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Theorizing while a Neighborhood is on Fire: The Planner’s Role in Un-development

Authors: Kevin Keenan*, Rowan University, Mahbubur Meenar, Rowan University
Topics: Urban and Regional Planning, Urban Geography, Communication
Keywords: planning theory, place ontology, community engagement, visioning, inclusion
Session Type: Paper
Presentation File: No File Uploaded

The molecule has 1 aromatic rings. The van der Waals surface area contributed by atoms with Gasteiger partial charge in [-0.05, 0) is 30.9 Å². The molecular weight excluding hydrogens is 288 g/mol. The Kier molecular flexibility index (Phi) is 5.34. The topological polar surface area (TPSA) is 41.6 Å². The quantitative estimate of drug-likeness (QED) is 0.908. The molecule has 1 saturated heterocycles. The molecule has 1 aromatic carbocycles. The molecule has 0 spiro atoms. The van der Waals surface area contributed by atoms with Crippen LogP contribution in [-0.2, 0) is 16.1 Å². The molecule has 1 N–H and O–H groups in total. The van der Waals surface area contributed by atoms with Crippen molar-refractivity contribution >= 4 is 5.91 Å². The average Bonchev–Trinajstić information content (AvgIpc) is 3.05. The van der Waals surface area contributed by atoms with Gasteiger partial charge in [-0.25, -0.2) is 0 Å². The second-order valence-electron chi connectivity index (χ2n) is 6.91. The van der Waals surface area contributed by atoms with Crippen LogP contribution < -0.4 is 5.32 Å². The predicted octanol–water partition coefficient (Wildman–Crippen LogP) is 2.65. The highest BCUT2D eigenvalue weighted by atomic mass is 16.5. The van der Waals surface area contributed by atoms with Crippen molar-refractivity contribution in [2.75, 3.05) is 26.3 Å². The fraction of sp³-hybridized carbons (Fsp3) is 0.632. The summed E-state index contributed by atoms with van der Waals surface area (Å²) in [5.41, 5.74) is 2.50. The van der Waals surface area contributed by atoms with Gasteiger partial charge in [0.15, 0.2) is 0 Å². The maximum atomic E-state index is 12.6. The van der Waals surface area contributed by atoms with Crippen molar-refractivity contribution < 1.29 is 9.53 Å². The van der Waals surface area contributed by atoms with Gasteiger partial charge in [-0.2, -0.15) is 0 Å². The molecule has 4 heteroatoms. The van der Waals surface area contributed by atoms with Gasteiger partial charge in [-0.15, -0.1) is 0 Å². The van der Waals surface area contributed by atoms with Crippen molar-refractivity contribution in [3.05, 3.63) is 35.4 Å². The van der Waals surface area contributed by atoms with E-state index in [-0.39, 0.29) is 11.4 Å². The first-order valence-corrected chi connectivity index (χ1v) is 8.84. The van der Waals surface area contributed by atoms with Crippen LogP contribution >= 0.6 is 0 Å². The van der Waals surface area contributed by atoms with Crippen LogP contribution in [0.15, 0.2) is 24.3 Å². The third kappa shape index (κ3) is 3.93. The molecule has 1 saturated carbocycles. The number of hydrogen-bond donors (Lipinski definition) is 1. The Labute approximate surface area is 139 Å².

How do you theorize neighborhood revitalization when that neighborhood is “on fire” via the concomitant forces of escalating capital investment and social deprivation? This paper presents a study of the change currently underway in Kensington, Philadelphia, and our efforts to understand the community’s voice in this process. Drawing on in-depth interviews with 14 leaders of this exceptionally poor and environmentally distressed community, we explore the implications and limitations of theorizing neighborhood revitalization when that community is, in the words of one leader, metaphorically “still on fire.” By bringing together theories of the planner’s role in communication and the role of the institutional structures of planning itself, a Deleuzian theory of place ethics, and an understanding of ontologies of place, we explain why a disempowered community facing the latest round of capital investment could not effectively chart its own direction. As the community articulated its voice through a set of alternative plans for development, more powerful developers articulated their vision for these sites as the real estate market heated up. The community members were acutely aware of what planners could do to be more effective in implementing the community’s vision. This awareness was rooted in communication strategies informed by the residents’ own ontology of what makes the neighborhood a place. The results of this project outline a theory of place ontologies for understanding a community that is “in between” rapid development and community visioning, as well how planning structures and personnel might better respond to hel

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